The Eel River Trail will immediately become an eco-tourism magnet, attracting people from around the world. It will bring jobs both in the conversion process and afterwards. It will mean sustainable, eco-friendly jobs in the shops, stores and bed and breakfasts that will cater to the non-motorized crowd. It will be an economic boon to all the towns it goes through or near. It seems destined to usher in a slower pace of life that is kinder and gentler in its impacts. It will be good for your health, good for the Earth and good for the economy.

Many people are interested in how it will be paid for? In fact, there are many available funding sources, including grants from charitable foundations and existing rail-trail programs through federal, state and county governments as well as bequests, endowments and day use fees. Already, there are 19,000 miles of defunct railways converted into trails in the US. Ironically, this is an area in which the North Coast, usually one of the most progressive areas of the country is actually behind the times. Let’s catch up and burnish our green credentials in a lasting, more obvious way.

If you believe that railroads can be very efficient, rest assured the ERTA agrees with you. In fact, railbanking is the safest way to preserve the possibility that railways can return when technology, demand and funding are available. In fact, without railbanking, we could lose the valuable public access rights forever. If the NCRA corridor were legally “abandoned,” what some other owners of land along it seek, then our right of way would be permanently lost for either railroads or trails. The only possible recourse to abandonment outside of railbanking is eminent domain, the detested coercive way for the government to take private land.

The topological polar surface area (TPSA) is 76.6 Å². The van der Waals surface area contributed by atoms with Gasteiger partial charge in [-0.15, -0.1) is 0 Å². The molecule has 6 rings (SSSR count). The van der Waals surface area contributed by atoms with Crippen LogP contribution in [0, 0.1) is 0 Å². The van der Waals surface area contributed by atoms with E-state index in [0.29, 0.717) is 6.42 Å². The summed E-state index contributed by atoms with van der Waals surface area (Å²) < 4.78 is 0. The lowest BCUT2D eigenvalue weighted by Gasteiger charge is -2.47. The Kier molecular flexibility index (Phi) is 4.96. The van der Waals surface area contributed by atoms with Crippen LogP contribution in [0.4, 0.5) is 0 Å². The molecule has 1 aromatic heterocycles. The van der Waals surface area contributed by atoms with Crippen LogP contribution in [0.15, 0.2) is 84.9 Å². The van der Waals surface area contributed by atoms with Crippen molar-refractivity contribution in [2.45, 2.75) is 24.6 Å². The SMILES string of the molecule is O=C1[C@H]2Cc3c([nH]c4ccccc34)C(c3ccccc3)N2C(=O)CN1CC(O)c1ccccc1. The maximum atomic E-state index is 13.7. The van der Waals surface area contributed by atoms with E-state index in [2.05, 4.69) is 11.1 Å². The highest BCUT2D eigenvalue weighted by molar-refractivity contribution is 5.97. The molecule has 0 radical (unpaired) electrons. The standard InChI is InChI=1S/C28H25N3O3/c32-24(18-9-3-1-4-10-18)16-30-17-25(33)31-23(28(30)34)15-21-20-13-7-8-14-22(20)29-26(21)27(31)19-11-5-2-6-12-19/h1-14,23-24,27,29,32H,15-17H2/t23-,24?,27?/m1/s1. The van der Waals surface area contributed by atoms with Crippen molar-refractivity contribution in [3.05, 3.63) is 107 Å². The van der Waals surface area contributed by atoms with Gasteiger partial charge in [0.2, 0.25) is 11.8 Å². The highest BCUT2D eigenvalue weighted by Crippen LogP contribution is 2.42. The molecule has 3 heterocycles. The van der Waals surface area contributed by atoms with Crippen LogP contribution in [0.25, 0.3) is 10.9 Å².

Instead, ERTA is reaching out to form the broadest possible coalition to make the Eel River Trail the right way. Personally, I happen to own a mile frontage on the river and the defunct railway, so I “have skin in the game” and I am sensitive to the concerns of my fellow land owners and neighbors. Rail-trails have been shown to decrease crime, to clean up the messes left by railroads and to bring sustained, green economic development (translation: JOBS!) However, if we wait too long, someone from Washington, D.C. or Sacramento will make an executive decision and then we may not have input into what results.

Again, ERTA wants the trail to be a benefit to all, including local land owners. We want to talk with all stakeholders and find ways to make this a win for us all. Our supporters include many members of all organized political parties. We aim to make trails the obvious choice and believe they are so popular that no rational politician on the North Coast will dare to oppose us. If you have concerns or want to contribute to the effort, or need a copy of the petition to collect signatures, please call (707) 223-2226.